If you’re looking for a fun easy craft, then you’ve come to right place. This post is actually 2 tutorials: how to make your own freezer paper and how to make your own shirt designs.
I first heard about “freezer paper” and it’s magical properties on Pinterest. Let me just say that Pinterest has changed my life in a nerdy, crafty way meaning that I try to have a go at all the DIY stuff that I pin. It’s a little pet peeve of mine when people pin DIY stuff that’s basically impossible to make unless you’re a hybrid of Mike Holmes and Martha Stewart. Anyways, when I went to try out a cool tutorial on how to make your own shirt designs using freezer paper I realized that I had pinned a dud because I could NOT find freezer paper anywhere! I don’t think it’s widely available in Canada.
But I refused to give up that easily. In my search to locate freezer paper I came across an instructable on how to make your own! And the homemade freezer paper is AMAZING! This is definitely one of the more satisying DIYs that I’ve tried. It’s so easy to make and works great as a stencil.
Have a look!
What you need for the freezer paper:
– a plain piece of paper
– a garbage bag
– an iron
1) Print your design on the paper. Note: The simplier your design, the better. Silhouettes work great. I’m making an owl shirt for Oliver. He has a thing for owls.
2) Iron the design on the garbage bag.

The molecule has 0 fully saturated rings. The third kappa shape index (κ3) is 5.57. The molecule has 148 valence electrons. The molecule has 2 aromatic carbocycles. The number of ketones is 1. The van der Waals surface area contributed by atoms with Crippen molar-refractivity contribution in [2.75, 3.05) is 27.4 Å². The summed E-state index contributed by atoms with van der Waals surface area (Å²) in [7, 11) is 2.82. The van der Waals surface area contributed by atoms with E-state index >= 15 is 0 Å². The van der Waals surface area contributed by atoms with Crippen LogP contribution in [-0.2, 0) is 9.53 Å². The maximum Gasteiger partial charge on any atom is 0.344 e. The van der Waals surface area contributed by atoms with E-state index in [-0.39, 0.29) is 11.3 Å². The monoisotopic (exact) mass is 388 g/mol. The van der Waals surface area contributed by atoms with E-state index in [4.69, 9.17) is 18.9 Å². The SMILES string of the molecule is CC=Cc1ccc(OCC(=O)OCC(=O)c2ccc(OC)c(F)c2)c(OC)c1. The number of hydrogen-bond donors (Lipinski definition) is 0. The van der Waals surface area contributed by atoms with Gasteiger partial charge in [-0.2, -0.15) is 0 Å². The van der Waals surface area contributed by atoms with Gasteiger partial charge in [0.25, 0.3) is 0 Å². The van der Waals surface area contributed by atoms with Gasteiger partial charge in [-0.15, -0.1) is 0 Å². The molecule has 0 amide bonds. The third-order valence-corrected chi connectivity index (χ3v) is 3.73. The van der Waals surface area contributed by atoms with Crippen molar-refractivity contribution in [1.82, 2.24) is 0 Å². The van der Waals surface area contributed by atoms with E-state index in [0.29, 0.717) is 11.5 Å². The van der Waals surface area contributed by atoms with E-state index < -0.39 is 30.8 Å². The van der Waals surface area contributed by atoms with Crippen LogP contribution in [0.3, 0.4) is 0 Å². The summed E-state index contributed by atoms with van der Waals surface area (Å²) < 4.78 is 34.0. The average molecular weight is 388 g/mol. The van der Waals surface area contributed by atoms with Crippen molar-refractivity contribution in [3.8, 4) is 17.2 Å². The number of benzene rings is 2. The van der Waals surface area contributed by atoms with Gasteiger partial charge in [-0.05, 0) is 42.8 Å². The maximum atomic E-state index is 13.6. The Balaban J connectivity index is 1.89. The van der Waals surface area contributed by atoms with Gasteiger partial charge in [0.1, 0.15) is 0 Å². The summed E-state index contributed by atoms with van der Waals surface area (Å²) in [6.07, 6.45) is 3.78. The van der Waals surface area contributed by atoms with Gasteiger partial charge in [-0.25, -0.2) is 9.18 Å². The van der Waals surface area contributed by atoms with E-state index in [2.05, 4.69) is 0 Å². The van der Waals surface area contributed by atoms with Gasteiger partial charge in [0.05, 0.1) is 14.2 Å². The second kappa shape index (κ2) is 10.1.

The garbage bag will melt and stick to the back of the paper. I know, crazy eh?! It will look like this:
Ok now you’re ready to make the stencil and put it on your shirt.
What you need to make the stencil/paint the design on the shirt:
– self healing mat
– craft knife
– fabric paint
– paint brush
1) Cut out your stencil using a craft knife. I improvised on mine a little.
2) Iron the stencil on to the shirt. The garbage bag backing will stick to the shirt like magic!
3) Then paint your design using the fabric paint. I use a brush meant for acrylics. You can probably use any kind of brush that you want, as long as it’s not a really cheap one or else you’ll get bristles on your design. Let it dry between coats. I usually do about 3 coats mainly because I’m too impatient to do any more.
4) When it’s dry, peel off the stencil and viola! You’ve just designed your own shirt.
Here are two other shirts that I’ve made. One for the TTC subway enthusiast in my life. I used a single hole punch to punch out the subway stops and stickers for the names. I work with a boy that loves Angry Birds, Mario and Sonic. How else can you get all three on one shirt? Thank you garbage bag freezer paper!
I think these DIY shirts make great gifts and you don’t have to be an artist to make them. Not to mention that the people you give them to LOVE them! Oliver thought his owl shirt was a real hoot! (Sorry couldn’t resist painfully cheesy pun…)